Date: August 29, 2012 | Story: Rosemary Hallmark | Styling: Mandy Keener |
At Home in Arkansas: You renovated this space twelve years ago for a different client. What types of changes did your new client have in mind for the redesign?
Designer Meridith Hamilton: The space was nice, but it was beginning to look a little dated and heavy. The kitchen had a natural wood finish and colorful backsplash, with a design that focused on the vertical lines. It was modern, but not sleek. I wanted to change that by focusing on the horizontal lines and really exaggerating the tall ceilings, lofty feel and big windows, and taking advantage of the light coming in. It was time for something different, something new and sleek, something less visually heavy.
Was the clean, new look a welcome change for your career-minded client?
His personal style went from traditional to modern. That was a huge transition for him. He is very work-oriented and his office is in the same building as his home. He wanted to clean everything up, get rid of any clutter and get rid of anything that makes his personal life more hectic, because he does work very hard.
If your client was originally a traditional guy, how were you able to overhaul the kitchen and still achieve a look he would feel comfortable with?
He wanted the apartment to have a chic New York feel, but not be too harsh and contemporary. For the cabinets, I found this gray pearwood finish with recessed handles. He was used to the traditional cabinets with vertical doors so he was a little leery about the gray cabinetry and horizontal design. He told me he trusted me, but he was afraid it would seem cold. Gray can be cold and industrial, but this had the browns in the wood showing through, and combined with the brick wall that runs the length of the apartment, the kitchen still felt warm and welcoming. When they were installing the cabinets, he said, “You’re right. It looks amazing.” That’s a scary thing —to just step out there and do something totally different that you can’t change as easily as you can change your shirt. It was different, but that was what he was looking for—something that nobody else has in Little Rock.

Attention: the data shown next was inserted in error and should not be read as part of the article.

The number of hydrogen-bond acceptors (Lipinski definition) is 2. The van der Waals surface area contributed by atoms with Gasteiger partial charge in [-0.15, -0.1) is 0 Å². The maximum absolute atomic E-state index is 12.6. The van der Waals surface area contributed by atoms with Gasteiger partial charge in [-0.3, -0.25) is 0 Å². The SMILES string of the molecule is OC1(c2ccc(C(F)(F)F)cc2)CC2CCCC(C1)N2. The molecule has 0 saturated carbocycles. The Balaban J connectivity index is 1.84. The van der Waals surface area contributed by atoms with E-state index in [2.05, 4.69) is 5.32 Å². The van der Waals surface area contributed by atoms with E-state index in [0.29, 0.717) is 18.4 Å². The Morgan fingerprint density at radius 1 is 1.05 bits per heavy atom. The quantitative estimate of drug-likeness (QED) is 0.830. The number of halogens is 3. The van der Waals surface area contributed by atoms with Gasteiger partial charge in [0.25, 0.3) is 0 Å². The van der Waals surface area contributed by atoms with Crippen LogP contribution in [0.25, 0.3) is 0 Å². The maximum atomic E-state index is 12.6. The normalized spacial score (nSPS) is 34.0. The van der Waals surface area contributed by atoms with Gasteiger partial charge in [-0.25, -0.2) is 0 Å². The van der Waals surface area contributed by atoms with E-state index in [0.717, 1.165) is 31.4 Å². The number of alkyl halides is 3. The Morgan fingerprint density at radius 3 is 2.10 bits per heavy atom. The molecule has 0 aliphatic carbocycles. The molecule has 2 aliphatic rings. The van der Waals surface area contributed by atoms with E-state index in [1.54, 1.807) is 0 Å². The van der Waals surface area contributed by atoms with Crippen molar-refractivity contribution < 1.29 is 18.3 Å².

The open feel is great for parties and guests. Was this kitchen designed with entertaining in mind?
My client enjoys entertaining small groups, so I didn’t need to accommodate a large dinner party, but rather more intimate gatherings. Since he’s in a loft with no dining room, the kitchen island functions as his main seating area. I wanted it to be conversation friendly, so the barstools wrap around the front side of the bar to keep them out of the workspace but still create an angled area where you can hold a conversation without having to lean across other people.
The Cambria countertop on the kitchen island is very unique. What inspired it?
My client is very tall and he was adamant that we needed to raise the island. To keep costs down, I kept the cabinets the same height, rather than splurging on custom cabinetry, and used a thicker, chunkier countertop to add height. I had my fabricators make it very linear across the top, and then use hidden supports that carry all the way down to the floor to create a really streamlined, unique look.
How did you carry that open, modern look into the bathroom?
The shower was open before the renovation, but it was black granite, which was really heavy and weighed down the whole room. Taking that black granite off and putting on something lighter opened up the space. We changed the glass from a framed shower to frameless, which visually opens it up as well. The tile is my favorite aspect of the bathroom. It hones in on that horizontal line and establishes the bathroom with more neutral colors and less warm grays. Floating the bathroom vanity also helped carry the horizontal lines of the kitchen into the bathroom.
What are some challenges you run into when renovating a building built in 1896?
The biggest challenge is that nothing is straight. There are different measurements from one wall to the next. The tall cabinet in the kitchen had to have custom stainless-steel legs made because there was so much difference from one side to the other. But old buildings have huge amounts of character, like the brick wall and high ceilings. It just feels so airy. When I renovated this building twelve years ago, they had cinder blocked the windows. We took them out and replaced the windows to their original size and got this gorgeous natural light that filters in to the room.
Do you have a favorite feature?
There are so many different aspects in both rooms that I like, but it’s the big picture that I really love. I enjoy the island and chunky countertop, and I love the horizontal wall cabinets, but the whole is greater than the sum of its parts.
Interior design Meridith Hamilton, MLH Designs, Little Rock, (501) 766-0594, mlh-designs.com
Contractor Distinctive Kitchens & Baths, Little Rock, (501) 666-7756, kitchensofarkansas.com
Appliances Metro Appliances & More, Jonesboro (870) 933-7800; North Little Rock, (501) 758-1988; Springdale, (479) 750-2200; metroappliancesandmore.com
Art I.O. Metro, locations statewide, iometro.com
Barstools Soho Modern, Little Rock, (501) 372-4884
Cabinetry Distinctive Kitchens & Baths, Little Rock, (501) 666-7756, kitchensofarkansas.com
Countertops AHI Stoneworks, Hot Springs, (501) 262-1622, ahistoneworks.com
Fixtures Distinctive Kitchens & Baths, Little Rock, (501) 666-7756, kitchensofarkansas.com
Ottoman Mertins Dyke Home, Little Rock, (501) 280-3200, mertinsdykehome.com
Tile-backsplash Elder Distributing, North Little Rock, (501) 758-4170, elderdistributing.com
Tile-bath Emser Tile & Natural Stone, North Little Rock, (501) 771-9111, emser.com
Lighting MLH Designs, Little Rock, (501) 766-0594, mlh-designs.com
Paint Benjamin Moore, locations statewide, benjaminmoore.com